“Something we’re seeing more of is ‘reverse mentoring’, where a new employee will be a mentor for a senior manager to offer their insights, especially around culture and technology. It gives the new employee a chance to talk about their expectations and creates an open conversation, so they don’t feel there’s a hierarchy.”

Butterfield adds: “For younger people, it’s about benefiting themselves, so development and training is really important to bear in mind, and that shouldn’t be lost on older people, either.”

This is not just about allowing the employee to see a direct pipeline for advancement in the future, but also taps into an employee’s more immediate need to feel productive and valuable within the role they currently occupy.

Guy Hayward, chief executive officer at finance recruitment organisation Goodman Masson, explains: “It’s not just about pay. People want to do a great job and if [employers] don’t have the infrastructure to support [staff], then they can’t.”

Benefits to motivate

According to Milkround’s research, 47% of graduates expect to receive healthcare benefits and 44% believe they should have access to mental health support.

“Employers need to take both of these really seriously if they want to keep employees motivated and retain graduates, who find it much easier to talk about what were considered difficult issues around mental health,” Brazier says. “It’s important they build these into their strategies, as it shows they really care for the employee and take their welfare seriously.”

Employers should also consider the benefits of providing the opportunity for flexible working, to help retain and motivate employees for whom work-life balance is of growing importance, and who increasingly want to shape their employment around their individual needs. 


A sense of belonging is often cited as an important motivator for employees. This stems from employees finding their work interesting and getting on with their colleagues.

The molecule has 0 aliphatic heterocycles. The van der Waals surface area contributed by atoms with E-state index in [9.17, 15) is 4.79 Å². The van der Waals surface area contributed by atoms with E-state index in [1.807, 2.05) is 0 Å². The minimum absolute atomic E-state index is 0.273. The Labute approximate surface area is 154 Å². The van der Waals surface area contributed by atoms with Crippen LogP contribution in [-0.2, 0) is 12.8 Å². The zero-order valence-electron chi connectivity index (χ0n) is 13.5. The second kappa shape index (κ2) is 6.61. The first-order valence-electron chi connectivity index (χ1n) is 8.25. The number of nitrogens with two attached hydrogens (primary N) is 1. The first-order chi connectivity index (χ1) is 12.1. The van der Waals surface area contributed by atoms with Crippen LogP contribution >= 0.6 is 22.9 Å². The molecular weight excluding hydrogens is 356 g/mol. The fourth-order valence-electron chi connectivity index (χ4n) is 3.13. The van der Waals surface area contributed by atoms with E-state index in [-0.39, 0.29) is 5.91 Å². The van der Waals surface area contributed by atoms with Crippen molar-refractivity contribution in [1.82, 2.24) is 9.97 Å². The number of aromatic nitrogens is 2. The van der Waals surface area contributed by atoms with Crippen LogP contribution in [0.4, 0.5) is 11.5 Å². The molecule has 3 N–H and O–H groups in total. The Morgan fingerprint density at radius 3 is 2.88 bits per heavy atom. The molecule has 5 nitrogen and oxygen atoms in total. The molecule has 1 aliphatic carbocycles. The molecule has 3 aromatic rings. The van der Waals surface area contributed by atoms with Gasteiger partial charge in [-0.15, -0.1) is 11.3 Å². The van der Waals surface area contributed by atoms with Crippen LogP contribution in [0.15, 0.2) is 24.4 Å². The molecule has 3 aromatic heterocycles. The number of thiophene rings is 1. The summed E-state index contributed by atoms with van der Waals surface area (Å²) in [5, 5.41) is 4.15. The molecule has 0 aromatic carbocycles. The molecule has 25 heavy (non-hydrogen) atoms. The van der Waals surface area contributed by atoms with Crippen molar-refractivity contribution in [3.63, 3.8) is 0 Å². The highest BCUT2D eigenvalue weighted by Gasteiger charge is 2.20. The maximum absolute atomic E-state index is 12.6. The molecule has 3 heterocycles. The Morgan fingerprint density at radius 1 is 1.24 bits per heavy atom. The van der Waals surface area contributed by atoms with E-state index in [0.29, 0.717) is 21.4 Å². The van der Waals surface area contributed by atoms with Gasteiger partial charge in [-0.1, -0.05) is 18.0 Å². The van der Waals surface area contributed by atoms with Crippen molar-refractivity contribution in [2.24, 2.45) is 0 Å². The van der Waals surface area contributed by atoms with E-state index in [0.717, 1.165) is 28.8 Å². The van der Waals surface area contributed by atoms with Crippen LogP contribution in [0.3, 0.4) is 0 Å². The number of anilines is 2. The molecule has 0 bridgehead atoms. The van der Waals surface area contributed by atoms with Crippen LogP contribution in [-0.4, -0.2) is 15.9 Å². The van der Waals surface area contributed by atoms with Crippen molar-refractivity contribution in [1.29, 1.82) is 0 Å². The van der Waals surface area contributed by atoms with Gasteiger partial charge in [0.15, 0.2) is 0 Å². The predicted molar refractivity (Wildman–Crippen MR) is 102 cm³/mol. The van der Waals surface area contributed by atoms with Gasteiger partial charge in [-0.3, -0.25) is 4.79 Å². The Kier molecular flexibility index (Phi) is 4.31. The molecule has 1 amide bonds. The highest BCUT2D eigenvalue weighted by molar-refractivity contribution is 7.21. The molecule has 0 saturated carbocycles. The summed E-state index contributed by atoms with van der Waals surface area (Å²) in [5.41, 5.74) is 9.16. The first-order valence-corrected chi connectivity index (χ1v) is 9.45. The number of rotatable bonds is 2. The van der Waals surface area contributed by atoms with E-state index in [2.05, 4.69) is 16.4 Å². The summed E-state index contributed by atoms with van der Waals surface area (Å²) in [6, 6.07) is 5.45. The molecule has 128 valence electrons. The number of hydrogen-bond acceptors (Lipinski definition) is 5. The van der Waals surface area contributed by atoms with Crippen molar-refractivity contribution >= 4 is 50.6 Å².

“It is important for employees to feel they have a sense of belonging and that they get involved in programmes, and there is good, consistent internal communication and messaging,” says Butterfield. “Employers also need to celebrate success and thank employees for making a valued contribution.

“There can be a disconnect between the board and staff, and they need to get them to engage by listening to employees and giving them this sense of belonging. It’s important to get the internal culture right, [employers] will lose people if [they] don’t.”

Meaning and purpose

Motivation expert and author James Sale says the number one motivator for younger employees is finding meaning in the organisation they work for.

“I call it the ‘searcher’ motivator, which is meaning, purpose and making a difference,” he explains. “Meaning has become the most important motivator in the UK over the last 12 years. Also, creativity is very important, alongside autonomy; micro-managing people is the wrong way to go about managing.”

Employers should be focused on security, belonging, recognition, control, money, expertise, creativity and innovation and freedom, with purpose and mission as the top motivators, Sale notes.

“There is not one motivator for everyone, but if [employers] can get three motivators then [they] will get 100% motivation,” he says. “If employees are disengaged, then [the organisation] won’t perform, therefore it’s vital [employers] know what motivates [their] staff. It’s not something [an organisation] can assume [it knows].”

McNally agrees: “The key thing is to get to know employees, because sometimes it can be something obscure that will make them happy, and unless employers get to know what that is, [they] won’t ever know what their push and pull factors are.”